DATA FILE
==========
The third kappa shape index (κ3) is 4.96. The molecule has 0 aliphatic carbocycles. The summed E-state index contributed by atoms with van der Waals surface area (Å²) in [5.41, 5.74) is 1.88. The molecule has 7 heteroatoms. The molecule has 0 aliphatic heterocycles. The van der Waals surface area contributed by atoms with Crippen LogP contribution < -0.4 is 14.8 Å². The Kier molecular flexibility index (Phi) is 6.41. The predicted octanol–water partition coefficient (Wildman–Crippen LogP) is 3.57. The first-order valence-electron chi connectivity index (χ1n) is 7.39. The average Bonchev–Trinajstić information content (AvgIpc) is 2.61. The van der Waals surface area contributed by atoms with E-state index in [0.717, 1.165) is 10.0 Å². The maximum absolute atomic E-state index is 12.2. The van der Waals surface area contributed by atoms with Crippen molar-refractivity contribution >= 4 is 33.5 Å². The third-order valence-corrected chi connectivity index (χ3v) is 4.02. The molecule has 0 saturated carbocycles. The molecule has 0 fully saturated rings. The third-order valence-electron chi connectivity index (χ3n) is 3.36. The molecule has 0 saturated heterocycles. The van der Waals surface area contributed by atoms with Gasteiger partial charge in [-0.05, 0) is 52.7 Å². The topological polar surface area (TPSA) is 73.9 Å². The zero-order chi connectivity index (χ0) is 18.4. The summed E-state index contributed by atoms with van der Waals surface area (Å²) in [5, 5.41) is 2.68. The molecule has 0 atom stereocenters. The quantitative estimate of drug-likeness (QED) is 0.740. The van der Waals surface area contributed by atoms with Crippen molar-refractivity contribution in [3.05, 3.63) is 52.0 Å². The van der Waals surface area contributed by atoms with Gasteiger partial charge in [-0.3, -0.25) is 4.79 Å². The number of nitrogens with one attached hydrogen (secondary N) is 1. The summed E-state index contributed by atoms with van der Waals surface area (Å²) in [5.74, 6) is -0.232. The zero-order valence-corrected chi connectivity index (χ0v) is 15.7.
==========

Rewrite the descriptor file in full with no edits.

The third kappa shape index (κ3) is 4.96. The molecule has 0 aliphatic carbocycles. The summed E-state index contributed by atoms with van der Waals surface area (Å²) in [5.41, 5.74) is 1.88. The molecule has 7 heteroatoms. The molecule has 0 aliphatic heterocycles. The van der Waals surface area contributed by atoms with Crippen LogP contribution < -0.4 is 14.8 Å². The Kier molecular flexibility index (Phi) is 6.41. The predicted octanol–water partition coefficient (Wildman–Crippen LogP) is 3.57. The first-order valence-electron chi connectivity index (χ1n) is 7.39. The average Bonchev–Trinajstić information content (AvgIpc) is 2.61. The van der Waals surface area contributed by atoms with E-state index in [0.717, 1.165) is 10.0 Å². The maximum absolute atomic E-state index is 12.2. The van der Waals surface area contributed by atoms with Crippen molar-refractivity contribution >= 4 is 33.5 Å². The third-order valence-corrected chi connectivity index (χ3v) is 4.02. The molecule has 0 saturated carbocycles. The molecule has 0 fully saturated rings. The third-order valence-electron chi connectivity index (χ3n) is 3.36. The molecule has 0 saturated heterocycles. The van der Waals surface area contributed by atoms with Gasteiger partial charge in [-0.05, 0) is 52.7 Å². The topological polar surface area (TPSA) is 73.9 Å². The zero-order chi connectivity index (χ0) is 18.4. The summed E-state index contributed by atoms with van der Waals surface area (Å²) in [5, 5.41) is 2.68. The molecule has 0 atom stereocenters. The quantitative estimate of drug-likeness (QED) is 0.740. The van der Waals surface area contributed by atoms with Crippen molar-refractivity contribution in [3.05, 3.63) is 52.0 Å². The van der Waals surface area contributed by atoms with Gasteiger partial charge in [-0.3, -0.25) is 4.79 Å². The number of nitrogens with one attached hydrogen (secondary N) is 1. The summed E-state index contributed by atoms with van der Waals surface area (Å²) in [5.74, 6) is -0.232. The zero-order valence-corrected chi connectivity index (χ0v) is 15.7.